ransomware threats

The U.S. administration is stepping up efforts by working with like-minded partners around the world to disrupt and deter ransomware threats. This move it hopes will help tackle the rising number and size of ransomware incidents and strengthen the nation’s resilience from cyberattacks, both in the private and public sector. 

The efforts of U.S. President Joe Biden’s administration include disrupting ransomware networks, working with international partnerships to hold countries that harbor ransomware actors accountable, developing cohesive and consistent policies towards ransom payments, and enabling rapid tracing and interdiction of virtual currency proceeds, according to a memo addressed to corporate executives and business leaders. 

“The private sector also has a critical responsibility to protect against these threats. All organizations must recognize that no company is safe from being targeted by ransomware, regardless of size or location,” Anne Neuberger, deputy assistant to the president and deputy National Security Advisor for cyber and emerging technology, wrote in the memo. “But there are immediate steps you can take to protect yourself, as well as your customers and the broader economy. Much as our homes have locks and alarm systems and our office buildings have guards and security to meet the threat of theft, we urge you to take ransomware crime seriously and ensure your corporate cyber defenses match the threat.” 

The federal government proposes that business executives should immediately convene their leadership teams to discuss ransomware threats and review corporate security postures. Assessing business continuity plans will also help gauge the ability to continue or quickly restore operations.

Ransomware threats, and subsequent attacks, have disrupted organizations around the world, from hospitals across Ireland, Germany and France, to pipelines in the U.S. and banks in the U.K. The U.S. government is working with other countries to hold ransomware hackers and the countries who harbor them accountable, but it cannot fight the threat posed by ransomware alone. The private sector has a distinct and key responsibility, and the federal government stands ready to help it implement these best practices.

The administration proposes a list of priority actions, including implementing multi-factor authentication (MFA), endpoint detection capabilities, incident response capabilities, use of encryption, and developing a skilled, empowered security team. In addition, it advised both the public and private sector to backup data, system images, and configurations, regularly test them, and keep the backups offline; update and patch systems promptly; test their incident response plan; check security team’s work, and segment networks.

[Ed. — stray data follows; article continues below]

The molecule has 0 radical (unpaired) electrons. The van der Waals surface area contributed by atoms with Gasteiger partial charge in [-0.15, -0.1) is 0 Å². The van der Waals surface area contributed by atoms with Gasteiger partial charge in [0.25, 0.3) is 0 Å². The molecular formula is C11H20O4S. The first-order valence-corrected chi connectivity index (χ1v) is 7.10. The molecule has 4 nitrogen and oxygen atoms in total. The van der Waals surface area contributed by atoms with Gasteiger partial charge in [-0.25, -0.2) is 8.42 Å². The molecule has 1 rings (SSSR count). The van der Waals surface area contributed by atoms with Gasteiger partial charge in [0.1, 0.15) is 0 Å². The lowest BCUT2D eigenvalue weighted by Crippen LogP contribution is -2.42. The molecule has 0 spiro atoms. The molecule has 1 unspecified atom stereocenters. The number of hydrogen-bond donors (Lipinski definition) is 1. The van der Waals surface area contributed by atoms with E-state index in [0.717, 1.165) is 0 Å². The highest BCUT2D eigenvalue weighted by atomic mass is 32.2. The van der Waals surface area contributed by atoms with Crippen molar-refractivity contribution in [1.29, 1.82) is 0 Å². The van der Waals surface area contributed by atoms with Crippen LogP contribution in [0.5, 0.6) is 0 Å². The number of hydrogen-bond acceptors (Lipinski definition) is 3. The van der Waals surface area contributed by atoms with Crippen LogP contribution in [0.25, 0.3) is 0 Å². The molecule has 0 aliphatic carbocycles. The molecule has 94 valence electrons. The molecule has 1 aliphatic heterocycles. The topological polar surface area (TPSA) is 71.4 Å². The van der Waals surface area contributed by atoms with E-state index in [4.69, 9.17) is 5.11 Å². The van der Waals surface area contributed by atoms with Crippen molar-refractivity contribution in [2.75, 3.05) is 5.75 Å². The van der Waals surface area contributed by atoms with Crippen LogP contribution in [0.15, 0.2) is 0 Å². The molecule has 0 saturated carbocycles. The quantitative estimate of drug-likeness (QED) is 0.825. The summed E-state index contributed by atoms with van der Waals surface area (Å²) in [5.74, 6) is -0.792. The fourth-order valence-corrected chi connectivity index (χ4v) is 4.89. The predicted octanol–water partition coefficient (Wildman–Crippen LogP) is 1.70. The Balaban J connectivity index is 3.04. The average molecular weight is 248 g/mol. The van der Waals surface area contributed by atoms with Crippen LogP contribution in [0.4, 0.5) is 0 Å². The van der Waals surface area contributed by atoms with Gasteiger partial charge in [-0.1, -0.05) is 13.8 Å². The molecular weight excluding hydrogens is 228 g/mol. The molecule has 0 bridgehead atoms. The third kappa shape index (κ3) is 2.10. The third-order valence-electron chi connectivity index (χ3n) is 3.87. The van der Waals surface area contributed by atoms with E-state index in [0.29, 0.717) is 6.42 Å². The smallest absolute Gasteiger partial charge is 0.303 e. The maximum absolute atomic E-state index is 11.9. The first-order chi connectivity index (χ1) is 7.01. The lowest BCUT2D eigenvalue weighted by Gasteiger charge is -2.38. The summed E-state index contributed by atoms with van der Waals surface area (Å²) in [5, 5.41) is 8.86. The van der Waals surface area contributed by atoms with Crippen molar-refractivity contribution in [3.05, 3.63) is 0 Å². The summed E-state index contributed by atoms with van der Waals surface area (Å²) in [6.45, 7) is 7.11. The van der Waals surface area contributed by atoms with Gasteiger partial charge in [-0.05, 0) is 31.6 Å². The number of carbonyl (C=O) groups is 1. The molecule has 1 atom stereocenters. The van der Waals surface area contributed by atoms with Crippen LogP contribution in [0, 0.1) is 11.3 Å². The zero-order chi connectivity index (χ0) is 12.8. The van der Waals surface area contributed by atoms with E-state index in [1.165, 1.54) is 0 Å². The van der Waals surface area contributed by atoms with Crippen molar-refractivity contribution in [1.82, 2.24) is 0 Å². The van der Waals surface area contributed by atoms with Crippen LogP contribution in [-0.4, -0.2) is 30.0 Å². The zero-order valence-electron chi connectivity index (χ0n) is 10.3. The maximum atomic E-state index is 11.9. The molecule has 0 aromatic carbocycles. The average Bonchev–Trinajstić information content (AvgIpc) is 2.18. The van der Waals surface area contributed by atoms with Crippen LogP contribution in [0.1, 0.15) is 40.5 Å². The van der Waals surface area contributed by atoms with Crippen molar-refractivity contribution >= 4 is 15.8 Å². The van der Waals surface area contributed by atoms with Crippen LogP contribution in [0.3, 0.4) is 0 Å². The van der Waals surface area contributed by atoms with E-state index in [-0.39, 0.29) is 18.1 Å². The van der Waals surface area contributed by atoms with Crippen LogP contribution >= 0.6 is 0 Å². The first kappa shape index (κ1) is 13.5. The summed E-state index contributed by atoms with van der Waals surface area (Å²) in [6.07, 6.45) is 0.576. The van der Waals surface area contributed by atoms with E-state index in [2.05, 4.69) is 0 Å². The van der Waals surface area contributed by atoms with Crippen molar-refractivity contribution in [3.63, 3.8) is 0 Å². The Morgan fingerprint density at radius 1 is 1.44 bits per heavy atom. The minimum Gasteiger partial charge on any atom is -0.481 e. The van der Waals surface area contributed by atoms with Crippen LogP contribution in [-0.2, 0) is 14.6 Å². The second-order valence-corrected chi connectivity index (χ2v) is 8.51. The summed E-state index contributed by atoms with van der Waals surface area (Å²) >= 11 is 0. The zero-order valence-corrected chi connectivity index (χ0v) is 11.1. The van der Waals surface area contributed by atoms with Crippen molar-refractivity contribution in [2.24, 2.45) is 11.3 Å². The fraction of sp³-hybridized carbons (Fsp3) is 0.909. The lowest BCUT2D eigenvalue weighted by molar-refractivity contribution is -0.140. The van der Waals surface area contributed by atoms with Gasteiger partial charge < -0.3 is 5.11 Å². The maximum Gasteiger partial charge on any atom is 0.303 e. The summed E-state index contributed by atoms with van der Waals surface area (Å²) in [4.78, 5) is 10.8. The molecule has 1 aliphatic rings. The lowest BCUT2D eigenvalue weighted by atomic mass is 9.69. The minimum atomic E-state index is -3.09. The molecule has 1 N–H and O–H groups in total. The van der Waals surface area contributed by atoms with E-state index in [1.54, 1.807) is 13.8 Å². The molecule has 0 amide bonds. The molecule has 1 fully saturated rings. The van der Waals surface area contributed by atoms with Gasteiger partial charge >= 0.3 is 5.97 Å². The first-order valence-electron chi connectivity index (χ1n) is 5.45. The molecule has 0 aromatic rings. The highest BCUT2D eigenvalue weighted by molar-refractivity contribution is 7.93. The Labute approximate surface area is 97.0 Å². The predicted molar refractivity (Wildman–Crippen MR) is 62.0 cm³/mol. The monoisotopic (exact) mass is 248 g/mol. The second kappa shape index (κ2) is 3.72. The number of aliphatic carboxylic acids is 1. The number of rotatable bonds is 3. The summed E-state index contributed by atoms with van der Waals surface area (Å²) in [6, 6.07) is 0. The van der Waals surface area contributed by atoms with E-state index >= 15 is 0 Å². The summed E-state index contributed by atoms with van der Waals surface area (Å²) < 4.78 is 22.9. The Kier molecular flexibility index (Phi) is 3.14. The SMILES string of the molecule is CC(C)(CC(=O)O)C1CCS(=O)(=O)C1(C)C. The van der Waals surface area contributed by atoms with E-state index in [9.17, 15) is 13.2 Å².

“The threats are serious and they are increasing. We urge you to take these critical steps to protect your organizations and the American public,” Neuberger added. 

There have been a string of ransomware threats and exploits affecting industries across sectors, disrupting operations at industrial units and the critical infrastructure segments, including fuel pipeline operations. It is widely believed that the rise of such cybersecurity incidents has been due to a number of factors, including the remote working model adopted by most companies following the COVID-19 pandemic, the allure of cryptocurrency, and an increase in state-sponsored cyberattacks.

Industries in many countries have been recently attacked by ransomware, prompting the government’s moves. Fujifilm has been carrying out an investigation into possible unauthorized access to its server from outside of the company. The Japanese conglomerate has set up a special Task Force, including external experts, and “all networks and servers were shut down to determine the extent and the scale of the issue,” Fujifilm said in its statement on Friday.

“We confirmed that the unauthorized access we became aware of in the late evening of June 1, 2021 was a ransomware attack. We also confirmed that the impact of unauthorized access is confined to a specific network in Japan,” according to Fujifilm. “Starting today, with a clear understanding of the extent of the impact, we have begun to bring the network, servers, and computers confirmed safe back into operation.”

Ransomware exploits hit a ferry service operating out of Massachusetts, disrupting passengers and commercial traffic. The Steamship Authority, which runs to Martha’s Vineyard and Nantucket, revealed that the attack struck early on Wednesday morning, local time. On Sunday, the firm’s ticketing processes, including online and phone reservations, will continue to be affected

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